Ernie Luppi is one of the photographers whose work was selected in the 2019 Rfotofolio Call. We are pleased to share his work here on Rfotofolio.
“Very engaging. I hope that photography continues to serve us in this way, as it has historically, and that photographers continue to keep this going. We all need to tell our stories for future generations to know their legacy. There is nothing more powerful than an image to impart information. Love the story telling theme here. The photos hold their own technically and are well shot, and are successful on their own as well” Sally Davies
Would you please tell us a little about yourself?
I am a native San Franciscan who has been lucky enough to live in this city for 99.9% of my life.The longest period of time that I have lived outside of the City was my first visit to Italy back in 1981. My stay there lasted six months. I enjoy listening to music, particularly, Jazz, and I am an avid collector of photography books.
Where did you get your photographic training?
I received my photographic education (1974-1975) at the City College of San Francisco, which had an extensive two year program and was staffed by an excellent faculty.
Why do you create?
It is a way to express myself, my view of the world, and how I see it, when words fail me.
Who has had an influence on your creative process?
In a nutshell, I would say, Morrie Camhi, one of my Instructors at CCSF, Henri Cartier-Bresson, Andre Kertesz, and Ann Jastrab, who has been a tremendous help to me over the last decade in regards to shaping my portfolio and connecting me to like minded photographers.
Please tell us about an image (not your own) that has stayed with you over time.
I would say that Henri Cartier-Bresson’s photograph, “Behind the Gare Saint-Lazare Paris, 1932“, has stayed with me because at the time that I first saw it in a class at City College, my exposure to other photographers work was pretty much limited to the West Coast F64 group.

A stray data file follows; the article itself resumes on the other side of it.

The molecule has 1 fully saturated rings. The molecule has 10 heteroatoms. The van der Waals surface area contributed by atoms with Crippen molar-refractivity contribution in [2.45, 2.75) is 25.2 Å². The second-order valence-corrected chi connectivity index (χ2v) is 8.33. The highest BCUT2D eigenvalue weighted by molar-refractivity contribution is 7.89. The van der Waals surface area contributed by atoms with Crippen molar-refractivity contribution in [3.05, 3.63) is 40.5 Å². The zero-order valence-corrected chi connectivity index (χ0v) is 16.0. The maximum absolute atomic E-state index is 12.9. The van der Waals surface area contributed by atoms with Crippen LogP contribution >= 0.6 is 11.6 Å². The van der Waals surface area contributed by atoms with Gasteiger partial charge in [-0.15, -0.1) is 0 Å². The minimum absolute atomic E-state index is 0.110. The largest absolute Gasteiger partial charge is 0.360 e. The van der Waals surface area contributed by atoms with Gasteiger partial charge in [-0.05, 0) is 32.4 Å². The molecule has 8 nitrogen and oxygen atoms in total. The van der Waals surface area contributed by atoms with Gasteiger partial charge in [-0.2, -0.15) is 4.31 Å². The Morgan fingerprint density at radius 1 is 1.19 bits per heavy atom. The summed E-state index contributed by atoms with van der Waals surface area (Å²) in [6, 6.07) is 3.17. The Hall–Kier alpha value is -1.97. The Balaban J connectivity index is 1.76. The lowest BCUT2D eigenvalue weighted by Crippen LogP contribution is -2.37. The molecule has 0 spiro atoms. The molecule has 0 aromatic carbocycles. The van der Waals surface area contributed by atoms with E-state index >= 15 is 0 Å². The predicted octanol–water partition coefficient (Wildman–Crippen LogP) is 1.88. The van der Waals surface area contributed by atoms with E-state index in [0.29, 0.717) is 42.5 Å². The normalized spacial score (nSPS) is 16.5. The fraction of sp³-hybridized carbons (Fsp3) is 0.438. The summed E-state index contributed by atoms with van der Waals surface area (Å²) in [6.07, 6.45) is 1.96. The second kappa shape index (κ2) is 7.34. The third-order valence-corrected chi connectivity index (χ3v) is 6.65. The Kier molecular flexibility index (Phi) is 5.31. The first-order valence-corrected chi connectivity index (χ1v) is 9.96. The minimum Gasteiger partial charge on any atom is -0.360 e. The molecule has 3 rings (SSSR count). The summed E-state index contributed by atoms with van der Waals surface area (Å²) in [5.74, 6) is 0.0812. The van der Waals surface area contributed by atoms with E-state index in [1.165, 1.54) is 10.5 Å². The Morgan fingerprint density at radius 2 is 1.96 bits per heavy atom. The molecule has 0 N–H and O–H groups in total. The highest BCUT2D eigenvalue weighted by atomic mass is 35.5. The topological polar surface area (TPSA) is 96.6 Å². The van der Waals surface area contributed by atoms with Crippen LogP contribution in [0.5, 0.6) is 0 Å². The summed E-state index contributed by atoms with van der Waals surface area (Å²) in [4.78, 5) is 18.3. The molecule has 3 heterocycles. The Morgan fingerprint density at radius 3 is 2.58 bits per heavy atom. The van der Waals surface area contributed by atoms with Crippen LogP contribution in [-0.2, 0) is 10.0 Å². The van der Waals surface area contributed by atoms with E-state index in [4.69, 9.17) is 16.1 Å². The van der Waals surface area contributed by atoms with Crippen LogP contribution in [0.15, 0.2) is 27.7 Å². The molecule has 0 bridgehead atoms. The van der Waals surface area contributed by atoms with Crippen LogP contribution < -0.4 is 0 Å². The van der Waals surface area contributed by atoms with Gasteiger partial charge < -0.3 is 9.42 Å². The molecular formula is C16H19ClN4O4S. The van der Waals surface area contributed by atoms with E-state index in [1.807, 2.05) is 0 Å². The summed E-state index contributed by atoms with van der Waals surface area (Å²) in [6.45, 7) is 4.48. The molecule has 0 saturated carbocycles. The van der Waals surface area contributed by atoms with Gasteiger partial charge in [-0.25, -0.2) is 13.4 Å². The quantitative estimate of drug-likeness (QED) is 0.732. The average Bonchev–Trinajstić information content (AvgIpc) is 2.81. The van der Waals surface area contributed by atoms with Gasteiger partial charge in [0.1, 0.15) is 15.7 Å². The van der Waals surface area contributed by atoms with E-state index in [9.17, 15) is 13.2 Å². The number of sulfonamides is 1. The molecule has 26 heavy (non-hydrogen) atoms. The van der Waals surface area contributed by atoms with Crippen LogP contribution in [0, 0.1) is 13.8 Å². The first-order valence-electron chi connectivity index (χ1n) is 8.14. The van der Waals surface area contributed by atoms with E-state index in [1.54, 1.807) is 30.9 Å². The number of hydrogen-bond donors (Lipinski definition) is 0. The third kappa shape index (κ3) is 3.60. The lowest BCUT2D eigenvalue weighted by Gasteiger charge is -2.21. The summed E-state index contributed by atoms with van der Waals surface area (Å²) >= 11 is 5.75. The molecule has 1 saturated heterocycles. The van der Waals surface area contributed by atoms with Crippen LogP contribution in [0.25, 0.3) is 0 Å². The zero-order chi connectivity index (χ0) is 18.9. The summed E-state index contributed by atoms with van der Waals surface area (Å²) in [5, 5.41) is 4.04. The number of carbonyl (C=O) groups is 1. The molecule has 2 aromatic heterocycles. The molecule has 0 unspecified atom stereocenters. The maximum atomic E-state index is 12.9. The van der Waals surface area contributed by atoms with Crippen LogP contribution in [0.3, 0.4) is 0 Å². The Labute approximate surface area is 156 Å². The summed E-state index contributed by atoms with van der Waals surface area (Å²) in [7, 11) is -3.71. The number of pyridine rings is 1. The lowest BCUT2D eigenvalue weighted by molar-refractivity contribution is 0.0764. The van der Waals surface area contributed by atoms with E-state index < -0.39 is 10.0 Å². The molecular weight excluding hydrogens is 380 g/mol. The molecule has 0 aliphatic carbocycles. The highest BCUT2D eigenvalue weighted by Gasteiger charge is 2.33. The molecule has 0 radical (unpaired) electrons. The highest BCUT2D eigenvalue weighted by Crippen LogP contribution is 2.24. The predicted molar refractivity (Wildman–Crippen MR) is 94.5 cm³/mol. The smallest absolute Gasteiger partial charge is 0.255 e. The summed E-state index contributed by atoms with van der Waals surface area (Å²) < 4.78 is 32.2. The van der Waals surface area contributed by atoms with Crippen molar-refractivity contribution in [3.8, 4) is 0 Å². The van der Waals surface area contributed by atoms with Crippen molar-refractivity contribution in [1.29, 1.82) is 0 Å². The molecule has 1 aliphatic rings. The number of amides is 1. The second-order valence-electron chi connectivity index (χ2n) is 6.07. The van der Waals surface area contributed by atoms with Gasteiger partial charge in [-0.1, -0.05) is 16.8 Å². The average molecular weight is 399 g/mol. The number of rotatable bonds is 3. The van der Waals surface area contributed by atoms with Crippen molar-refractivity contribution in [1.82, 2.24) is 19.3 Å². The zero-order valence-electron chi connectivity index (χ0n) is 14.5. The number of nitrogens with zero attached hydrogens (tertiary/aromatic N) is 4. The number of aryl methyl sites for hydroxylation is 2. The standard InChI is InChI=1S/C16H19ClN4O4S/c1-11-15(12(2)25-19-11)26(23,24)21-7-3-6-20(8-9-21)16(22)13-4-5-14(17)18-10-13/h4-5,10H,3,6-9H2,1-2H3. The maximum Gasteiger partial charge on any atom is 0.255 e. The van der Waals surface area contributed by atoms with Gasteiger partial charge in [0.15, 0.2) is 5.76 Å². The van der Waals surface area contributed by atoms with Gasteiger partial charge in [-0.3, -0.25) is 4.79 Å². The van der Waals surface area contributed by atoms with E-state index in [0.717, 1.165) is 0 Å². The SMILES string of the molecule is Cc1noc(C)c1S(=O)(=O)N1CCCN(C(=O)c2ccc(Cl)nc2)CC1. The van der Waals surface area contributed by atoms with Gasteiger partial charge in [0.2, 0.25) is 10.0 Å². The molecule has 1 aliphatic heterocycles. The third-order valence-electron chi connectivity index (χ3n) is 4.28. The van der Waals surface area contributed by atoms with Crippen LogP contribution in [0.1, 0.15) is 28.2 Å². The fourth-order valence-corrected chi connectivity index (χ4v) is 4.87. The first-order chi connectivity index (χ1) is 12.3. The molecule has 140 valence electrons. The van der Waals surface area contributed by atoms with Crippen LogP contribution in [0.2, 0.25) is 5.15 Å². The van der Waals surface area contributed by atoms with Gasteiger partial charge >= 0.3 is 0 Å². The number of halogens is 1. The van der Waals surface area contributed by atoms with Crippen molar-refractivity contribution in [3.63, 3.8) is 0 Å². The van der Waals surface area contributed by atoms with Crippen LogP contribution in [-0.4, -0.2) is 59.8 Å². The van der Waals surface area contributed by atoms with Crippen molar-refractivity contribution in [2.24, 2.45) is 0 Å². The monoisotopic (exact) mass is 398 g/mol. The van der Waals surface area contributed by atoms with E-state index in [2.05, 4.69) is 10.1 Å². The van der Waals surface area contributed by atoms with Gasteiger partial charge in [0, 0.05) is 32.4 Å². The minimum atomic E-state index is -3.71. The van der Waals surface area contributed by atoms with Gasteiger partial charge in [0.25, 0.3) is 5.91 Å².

What image of yours would you say taught you an important lesson?
My photograph,”Stairway, La Spezia, Italy, 1981″, because I stayed with the subject long enough to capture the “decisive moment”. In the first frame (of the total of three exposures) there were passersbys in the foreground as the gentleman was beginning to ascend the stairs, on the second frame, I then moved in a few feet and captured him about halfway up the stairs, to finally, the third frame, which turned out to be the strongest image of the sequence.
I also learned how to print the image to give it the most graphic visual impact by cropping it slightly and by printing down the walls to frame the gentleman.
What makes a good day for you creatively speaking?
Pretty much anything to do with photography. By that, I mean, processing film, printing in the darkroom, photographing outside, editing, matting, or just reading about other artists or photography in general.
Please tell us about the work you submitted for the Rfotofolio Call.
The portfolio that I submitted is from my first trip to Italy back in 1981. It is my impression of a small town, Licciana Nardi and its environs. My objective was to try to capture and communicate the classic flavors and timeless relationships of the town, its people, and the surrounding countryside.
If you could spend a day with any other photographer or artist living or passed who would it be?
How important is the photographic community to you?
Very important. It provides an environment to share ideas, and to support one another as we strive to create and share our respective visions.
What equipment have you found essential in the making of your work?
My eyes and my reflexes.
Is there something in photography that you would like to try in the future?
Not really….. Photographically, I like the space that I am in right now.
Thank you Ernie.
To learn more about the work if Ernie Luppi please visit his IG page at Ernie Luppi.